Always entertaining an interesting crowd, the Scribble Slam canvas has attracted a number of excellent Queensland artists including Gus Eagleton, Reane Awen, Paul Harris, TwoLaks, Barek, Square One, Teens On Acid, Cherie Strong and Alby Mangles.

This Thursday round 19 sees two talented ladies, Buttonss and Bambi Wants Revenge battle it out for the crowd vote from 7pm.

For more information check out the Scribble Slam event page.

Opening: Square & Friends Gallery

Square & Friends Gallery is an articulate new space providing creative individuals with a stage to project their voice to deliver unique stories in the form of visual representation. Run and curated by local artist and innovator, Conrad Square, Square & Friends offers an exclusive opportunity for artists to exhibit their works in a unique new location on the Sunshine Coast, Queensland.

The exhibition space opened it’s doors to the public in September to expose and educated the public to the world of art. Not just the regular gallery standard of fine art, but art of all levels and styles.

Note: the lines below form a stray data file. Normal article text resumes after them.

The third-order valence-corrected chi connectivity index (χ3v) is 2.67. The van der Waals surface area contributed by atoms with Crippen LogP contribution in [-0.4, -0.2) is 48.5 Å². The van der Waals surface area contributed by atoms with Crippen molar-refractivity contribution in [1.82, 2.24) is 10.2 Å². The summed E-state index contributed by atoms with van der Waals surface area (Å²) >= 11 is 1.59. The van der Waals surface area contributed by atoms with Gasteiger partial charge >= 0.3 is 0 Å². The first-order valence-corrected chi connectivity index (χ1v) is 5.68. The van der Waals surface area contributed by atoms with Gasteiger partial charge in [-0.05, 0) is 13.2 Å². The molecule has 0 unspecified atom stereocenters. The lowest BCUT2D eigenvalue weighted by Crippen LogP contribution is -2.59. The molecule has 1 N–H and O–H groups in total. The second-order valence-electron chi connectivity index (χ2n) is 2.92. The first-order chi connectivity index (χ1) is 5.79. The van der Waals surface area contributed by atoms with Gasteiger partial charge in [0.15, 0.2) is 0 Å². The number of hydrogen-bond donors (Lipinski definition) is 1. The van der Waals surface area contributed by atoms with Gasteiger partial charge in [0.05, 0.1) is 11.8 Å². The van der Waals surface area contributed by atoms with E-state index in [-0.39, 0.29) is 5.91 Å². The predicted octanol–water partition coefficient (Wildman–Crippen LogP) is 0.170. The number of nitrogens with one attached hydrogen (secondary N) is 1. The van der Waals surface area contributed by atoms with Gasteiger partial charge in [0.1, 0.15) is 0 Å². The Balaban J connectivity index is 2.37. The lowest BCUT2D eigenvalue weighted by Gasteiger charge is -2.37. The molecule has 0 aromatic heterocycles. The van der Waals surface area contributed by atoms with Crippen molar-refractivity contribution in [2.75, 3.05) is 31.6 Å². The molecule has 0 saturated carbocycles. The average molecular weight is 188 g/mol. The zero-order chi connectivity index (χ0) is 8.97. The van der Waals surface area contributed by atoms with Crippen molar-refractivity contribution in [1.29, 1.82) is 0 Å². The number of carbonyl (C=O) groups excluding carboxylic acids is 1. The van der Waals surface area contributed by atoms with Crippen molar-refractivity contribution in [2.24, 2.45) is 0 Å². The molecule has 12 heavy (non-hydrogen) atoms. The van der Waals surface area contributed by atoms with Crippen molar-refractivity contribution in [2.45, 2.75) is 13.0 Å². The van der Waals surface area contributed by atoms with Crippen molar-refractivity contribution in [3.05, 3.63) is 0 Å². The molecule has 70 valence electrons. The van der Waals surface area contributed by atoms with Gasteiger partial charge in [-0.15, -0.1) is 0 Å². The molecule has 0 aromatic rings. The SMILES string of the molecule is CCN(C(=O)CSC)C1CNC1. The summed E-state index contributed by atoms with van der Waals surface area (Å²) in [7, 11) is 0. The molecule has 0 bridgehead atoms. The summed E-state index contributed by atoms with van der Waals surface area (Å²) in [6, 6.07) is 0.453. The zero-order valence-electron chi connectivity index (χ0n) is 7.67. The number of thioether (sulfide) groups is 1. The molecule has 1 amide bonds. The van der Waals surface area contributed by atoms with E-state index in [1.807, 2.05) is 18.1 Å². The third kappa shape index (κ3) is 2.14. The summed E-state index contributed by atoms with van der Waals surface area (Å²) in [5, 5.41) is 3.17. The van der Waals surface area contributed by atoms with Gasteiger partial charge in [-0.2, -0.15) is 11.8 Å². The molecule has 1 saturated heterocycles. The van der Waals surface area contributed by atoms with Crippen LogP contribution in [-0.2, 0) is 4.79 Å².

The current exhibition on display is ‘Friends’, a group show featuring some of Queensland’s most prominent street/graffiti personalities including Kiss, Ekaer, John Kaye, Reals, Mouf and Buttons. After an amazing response to the gallery’s launch last month, the ‘Friends‘ show has been extended until the end of October. We highly recommend checking it out.

For more information follow Square & Friends Gallery on Instagram or Facebook @squareandfriends
 

 

Reading: No Cure Magazine – Issue Five

Coming along way since their Pozible ‘Printed Issue’ campaign in 2013, Australian independent art magazine, No Cure celebrates the release of their fifth issue, themed ‘Graffiti and Urban Exploration.’

Boasting Beastman’s colourful cover art and featuring the works of world renown artists including Indie 184, Simon Silaidis, A.CE, BR1, Don1, Martain Whatson and Bianca of Abandoned Brisbane, this issue follows No Cure’s traditional A class design style with added interviews, alluring imagery, argumentative opinions and interview features. As a stimulating summary of work surrounding the urban environment and the urban artists who’ve (literally) made their mark on it, we recommend giving it a gander.

You can grab a copy from local newsagents, or online here.